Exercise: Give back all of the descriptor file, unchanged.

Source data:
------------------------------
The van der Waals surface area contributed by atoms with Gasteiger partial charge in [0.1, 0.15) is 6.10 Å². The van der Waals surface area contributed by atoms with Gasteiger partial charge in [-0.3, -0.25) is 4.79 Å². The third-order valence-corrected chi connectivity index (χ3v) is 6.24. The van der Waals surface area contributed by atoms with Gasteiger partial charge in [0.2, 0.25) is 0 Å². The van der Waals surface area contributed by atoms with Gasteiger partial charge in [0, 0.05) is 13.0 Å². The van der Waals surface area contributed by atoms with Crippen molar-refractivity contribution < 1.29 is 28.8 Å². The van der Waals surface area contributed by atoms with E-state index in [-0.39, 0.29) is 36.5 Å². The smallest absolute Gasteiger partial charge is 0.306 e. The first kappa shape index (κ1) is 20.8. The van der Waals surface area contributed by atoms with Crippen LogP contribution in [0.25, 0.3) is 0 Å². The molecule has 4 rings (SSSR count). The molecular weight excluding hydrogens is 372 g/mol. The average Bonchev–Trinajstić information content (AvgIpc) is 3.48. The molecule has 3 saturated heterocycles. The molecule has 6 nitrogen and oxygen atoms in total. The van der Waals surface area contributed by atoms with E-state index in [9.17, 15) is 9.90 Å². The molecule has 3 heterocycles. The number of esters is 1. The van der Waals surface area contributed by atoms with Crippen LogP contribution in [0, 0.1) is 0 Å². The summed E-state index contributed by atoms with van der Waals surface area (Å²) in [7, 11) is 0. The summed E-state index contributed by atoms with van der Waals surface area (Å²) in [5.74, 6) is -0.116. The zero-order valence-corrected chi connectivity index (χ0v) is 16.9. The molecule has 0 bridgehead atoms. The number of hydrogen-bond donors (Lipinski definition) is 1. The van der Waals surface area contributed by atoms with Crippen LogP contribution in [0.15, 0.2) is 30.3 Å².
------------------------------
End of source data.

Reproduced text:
The van der Waals surface area contributed by atoms with Gasteiger partial charge in [0.1, 0.15) is 6.10 Å². The van der Waals surface area contributed by atoms with Gasteiger partial charge in [-0.3, -0.25) is 4.79 Å². The third-order valence-corrected chi connectivity index (χ3v) is 6.24. The van der Waals surface area contributed by atoms with Gasteiger partial charge in [0.2, 0.25) is 0 Å². The van der Waals surface area contributed by atoms with Gasteiger partial charge in [0, 0.05) is 13.0 Å². The van der Waals surface area contributed by atoms with Crippen molar-refractivity contribution < 1.29 is 28.8 Å². The van der Waals surface area contributed by atoms with E-state index in [-0.39, 0.29) is 36.5 Å². The smallest absolute Gasteiger partial charge is 0.306 e. The first kappa shape index (κ1) is 20.8. The van der Waals surface area contributed by atoms with Crippen LogP contribution in [0.25, 0.3) is 0 Å². The molecule has 4 rings (SSSR count). The molecular weight excluding hydrogens is 372 g/mol. The average Bonchev–Trinajstić information content (AvgIpc) is 3.48. The molecule has 3 saturated heterocycles. The molecule has 6 nitrogen and oxygen atoms in total. The van der Waals surface area contributed by atoms with E-state index in [9.17, 15) is 9.90 Å². The molecule has 3 heterocycles. The number of esters is 1. The van der Waals surface area contributed by atoms with Crippen LogP contribution in [0, 0.1) is 0 Å². The summed E-state index contributed by atoms with van der Waals surface area (Å²) in [7, 11) is 0. The summed E-state index contributed by atoms with van der Waals surface area (Å²) in [5.74, 6) is -0.116. The zero-order valence-corrected chi connectivity index (χ0v) is 16.9. The molecule has 0 bridgehead atoms. The number of hydrogen-bond donors (Lipinski definition) is 1. The van der Waals surface area contributed by atoms with Crippen LogP contribution in [0.15, 0.2) is 30.3 Å².